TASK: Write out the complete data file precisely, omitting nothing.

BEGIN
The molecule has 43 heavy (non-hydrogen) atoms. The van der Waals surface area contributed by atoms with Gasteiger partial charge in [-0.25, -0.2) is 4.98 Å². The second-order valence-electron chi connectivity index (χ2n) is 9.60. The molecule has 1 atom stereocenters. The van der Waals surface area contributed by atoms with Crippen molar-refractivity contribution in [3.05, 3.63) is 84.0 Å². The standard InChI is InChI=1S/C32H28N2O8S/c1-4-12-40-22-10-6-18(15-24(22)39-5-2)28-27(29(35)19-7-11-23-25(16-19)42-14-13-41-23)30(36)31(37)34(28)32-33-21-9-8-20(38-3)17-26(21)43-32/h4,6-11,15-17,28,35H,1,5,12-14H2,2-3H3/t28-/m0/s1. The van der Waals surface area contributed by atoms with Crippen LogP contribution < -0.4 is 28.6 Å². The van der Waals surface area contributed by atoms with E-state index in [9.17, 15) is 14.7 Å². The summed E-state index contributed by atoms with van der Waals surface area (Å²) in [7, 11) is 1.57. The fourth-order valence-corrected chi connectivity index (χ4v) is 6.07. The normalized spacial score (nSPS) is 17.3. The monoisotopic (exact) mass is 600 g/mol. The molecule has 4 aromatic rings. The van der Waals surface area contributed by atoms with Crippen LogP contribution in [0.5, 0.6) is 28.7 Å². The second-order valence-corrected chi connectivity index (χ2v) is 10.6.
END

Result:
The molecule has 43 heavy (non-hydrogen) atoms. The van der Waals surface area contributed by atoms with Gasteiger partial charge in [-0.25, -0.2) is 4.98 Å². The second-order valence-electron chi connectivity index (χ2n) is 9.60. The molecule has 1 atom stereocenters. The van der Waals surface area contributed by atoms with Crippen molar-refractivity contribution in [3.05, 3.63) is 84.0 Å². The standard InChI is InChI=1S/C32H28N2O8S/c1-4-12-40-22-10-6-18(15-24(22)39-5-2)28-27(29(35)19-7-11-23-25(16-19)42-14-13-41-23)30(36)31(37)34(28)32-33-21-9-8-20(38-3)17-26(21)43-32/h4,6-11,15-17,28,35H,1,5,12-14H2,2-3H3/t28-/m0/s1. The van der Waals surface area contributed by atoms with Crippen LogP contribution < -0.4 is 28.6 Å². The van der Waals surface area contributed by atoms with E-state index in [9.17, 15) is 14.7 Å². The summed E-state index contributed by atoms with van der Waals surface area (Å²) in [7, 11) is 1.57. The fourth-order valence-corrected chi connectivity index (χ4v) is 6.07. The normalized spacial score (nSPS) is 17.3. The monoisotopic (exact) mass is 600 g/mol. The molecule has 4 aromatic rings. The van der Waals surface area contributed by atoms with Crippen LogP contribution in [0.5, 0.6) is 28.7 Å². The second-order valence-corrected chi connectivity index (χ2v) is 10.6.